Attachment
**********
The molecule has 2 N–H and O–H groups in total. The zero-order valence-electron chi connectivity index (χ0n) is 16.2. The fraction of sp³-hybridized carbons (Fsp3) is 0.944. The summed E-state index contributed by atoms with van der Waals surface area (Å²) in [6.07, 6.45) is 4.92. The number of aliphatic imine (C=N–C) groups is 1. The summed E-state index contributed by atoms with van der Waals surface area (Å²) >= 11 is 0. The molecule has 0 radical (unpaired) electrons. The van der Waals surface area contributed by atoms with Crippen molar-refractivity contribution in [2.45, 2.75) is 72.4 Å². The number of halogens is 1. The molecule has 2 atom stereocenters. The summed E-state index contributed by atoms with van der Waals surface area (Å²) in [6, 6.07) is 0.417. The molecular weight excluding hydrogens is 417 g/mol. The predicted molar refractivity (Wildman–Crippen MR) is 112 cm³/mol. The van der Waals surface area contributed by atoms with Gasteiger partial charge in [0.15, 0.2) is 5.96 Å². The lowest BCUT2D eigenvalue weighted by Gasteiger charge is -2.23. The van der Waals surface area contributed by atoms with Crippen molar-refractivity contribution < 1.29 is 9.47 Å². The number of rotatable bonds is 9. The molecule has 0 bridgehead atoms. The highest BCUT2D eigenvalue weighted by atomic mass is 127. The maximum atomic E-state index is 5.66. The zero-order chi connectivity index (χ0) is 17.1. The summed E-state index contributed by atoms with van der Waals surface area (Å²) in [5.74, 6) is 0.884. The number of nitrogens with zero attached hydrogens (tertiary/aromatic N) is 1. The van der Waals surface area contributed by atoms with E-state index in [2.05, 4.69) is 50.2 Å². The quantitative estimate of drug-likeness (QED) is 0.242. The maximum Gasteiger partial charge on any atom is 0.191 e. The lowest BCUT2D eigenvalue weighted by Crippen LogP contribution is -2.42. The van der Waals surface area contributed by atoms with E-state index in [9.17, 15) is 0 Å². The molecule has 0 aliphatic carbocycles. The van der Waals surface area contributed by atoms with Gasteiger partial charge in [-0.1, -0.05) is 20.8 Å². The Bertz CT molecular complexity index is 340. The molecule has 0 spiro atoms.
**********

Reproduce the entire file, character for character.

The molecule has 2 N–H and O–H groups in total. The zero-order valence-electron chi connectivity index (χ0n) is 16.2. The fraction of sp³-hybridized carbons (Fsp3) is 0.944. The summed E-state index contributed by atoms with van der Waals surface area (Å²) in [6.07, 6.45) is 4.92. The number of aliphatic imine (C=N–C) groups is 1. The summed E-state index contributed by atoms with van der Waals surface area (Å²) >= 11 is 0. The molecule has 0 radical (unpaired) electrons. The van der Waals surface area contributed by atoms with Crippen molar-refractivity contribution in [2.45, 2.75) is 72.4 Å². The number of halogens is 1. The molecule has 2 atom stereocenters. The summed E-state index contributed by atoms with van der Waals surface area (Å²) in [6, 6.07) is 0.417. The molecular weight excluding hydrogens is 417 g/mol. The predicted molar refractivity (Wildman–Crippen MR) is 112 cm³/mol. The van der Waals surface area contributed by atoms with Gasteiger partial charge in [0.15, 0.2) is 5.96 Å². The lowest BCUT2D eigenvalue weighted by Gasteiger charge is -2.23. The van der Waals surface area contributed by atoms with Crippen molar-refractivity contribution < 1.29 is 9.47 Å². The number of rotatable bonds is 9. The molecule has 0 bridgehead atoms. The highest BCUT2D eigenvalue weighted by atomic mass is 127. The maximum atomic E-state index is 5.66. The zero-order chi connectivity index (χ0) is 17.1. The summed E-state index contributed by atoms with van der Waals surface area (Å²) in [5.74, 6) is 0.884. The number of nitrogens with zero attached hydrogens (tertiary/aromatic N) is 1. The van der Waals surface area contributed by atoms with E-state index in [2.05, 4.69) is 50.2 Å². The quantitative estimate of drug-likeness (QED) is 0.242. The maximum Gasteiger partial charge on any atom is 0.191 e. The lowest BCUT2D eigenvalue weighted by Crippen LogP contribution is -2.42. The van der Waals surface area contributed by atoms with E-state index in [9.17, 15) is 0 Å². The molecule has 0 aliphatic carbocycles. The van der Waals surface area contributed by atoms with Gasteiger partial charge in [-0.1, -0.05) is 20.8 Å². The Bertz CT molecular complexity index is 340. The molecule has 0 spiro atoms.